I'm working with a Linux server with a failing drive, and am interested in the best/easiest way to transfer the existing data onto a new drive, and reboot with the new hardware.

The server is running a fairly ancient version of SUSE (2.6.8-24 kernel), and contains two internal SCSI drives. One is divided into the various standard partitions. The second is mapped to a custom mount point to hold certain data. It is the first drive that is failing.

The OS detected an error, and automatically remounted the /home partition read-only.

I have spare drives of the same size and type of the failing drive. I also have some larger drives.

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    Just curious - how do you know the OS disk is failing? – fpmurphy Dec 29 '11 at 14:19

You can use the dd if=/dev/sda of=/dev/sdb bs=1M command to copy the raw data from one unmounted drive to another. Then swap the drives and reboot. Be sure to set the block size correctly to avoid a very slow copy. see also https://serverfault.com/questions/4906/using-dd-for-disk-cloning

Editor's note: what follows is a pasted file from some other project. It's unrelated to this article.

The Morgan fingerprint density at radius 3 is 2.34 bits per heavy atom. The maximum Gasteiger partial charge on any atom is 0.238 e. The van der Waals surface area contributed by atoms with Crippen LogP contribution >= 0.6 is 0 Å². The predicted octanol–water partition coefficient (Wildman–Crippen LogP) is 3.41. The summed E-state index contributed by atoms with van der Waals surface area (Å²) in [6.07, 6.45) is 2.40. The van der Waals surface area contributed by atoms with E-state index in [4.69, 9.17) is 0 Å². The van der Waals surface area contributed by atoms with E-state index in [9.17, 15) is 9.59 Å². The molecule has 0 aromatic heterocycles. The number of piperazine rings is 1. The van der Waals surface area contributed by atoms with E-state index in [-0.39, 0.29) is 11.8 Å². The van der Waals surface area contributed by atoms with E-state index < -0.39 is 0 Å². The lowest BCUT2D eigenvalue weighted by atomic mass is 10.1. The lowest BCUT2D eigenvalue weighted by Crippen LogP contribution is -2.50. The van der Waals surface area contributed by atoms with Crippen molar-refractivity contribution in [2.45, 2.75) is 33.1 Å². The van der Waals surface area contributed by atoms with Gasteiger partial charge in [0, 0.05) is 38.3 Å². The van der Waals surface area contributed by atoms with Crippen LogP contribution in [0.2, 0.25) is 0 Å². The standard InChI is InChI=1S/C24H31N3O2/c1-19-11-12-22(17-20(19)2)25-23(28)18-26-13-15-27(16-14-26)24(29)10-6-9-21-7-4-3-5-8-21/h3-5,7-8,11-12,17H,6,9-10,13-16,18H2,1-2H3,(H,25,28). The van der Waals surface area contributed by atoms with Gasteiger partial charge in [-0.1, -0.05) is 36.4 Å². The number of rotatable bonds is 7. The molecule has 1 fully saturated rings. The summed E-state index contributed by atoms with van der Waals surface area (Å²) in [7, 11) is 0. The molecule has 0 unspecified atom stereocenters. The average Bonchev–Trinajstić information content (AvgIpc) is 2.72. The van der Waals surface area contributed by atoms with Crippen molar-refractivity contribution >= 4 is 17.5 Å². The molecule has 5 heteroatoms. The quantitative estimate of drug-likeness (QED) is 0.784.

edit: Fixed the block size in the example command to be more realistic for modern systems.

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    Actually, I would use a block size larger than 1 KB - try 1 MB or something like that. Also note that while dd is good for cloning, the drives effectively must be of the exact same size (which they would be in the OP's case, but which definitely isn't the general case) for it to work out nicely. – a CVn Jan 1 '12 at 18:36

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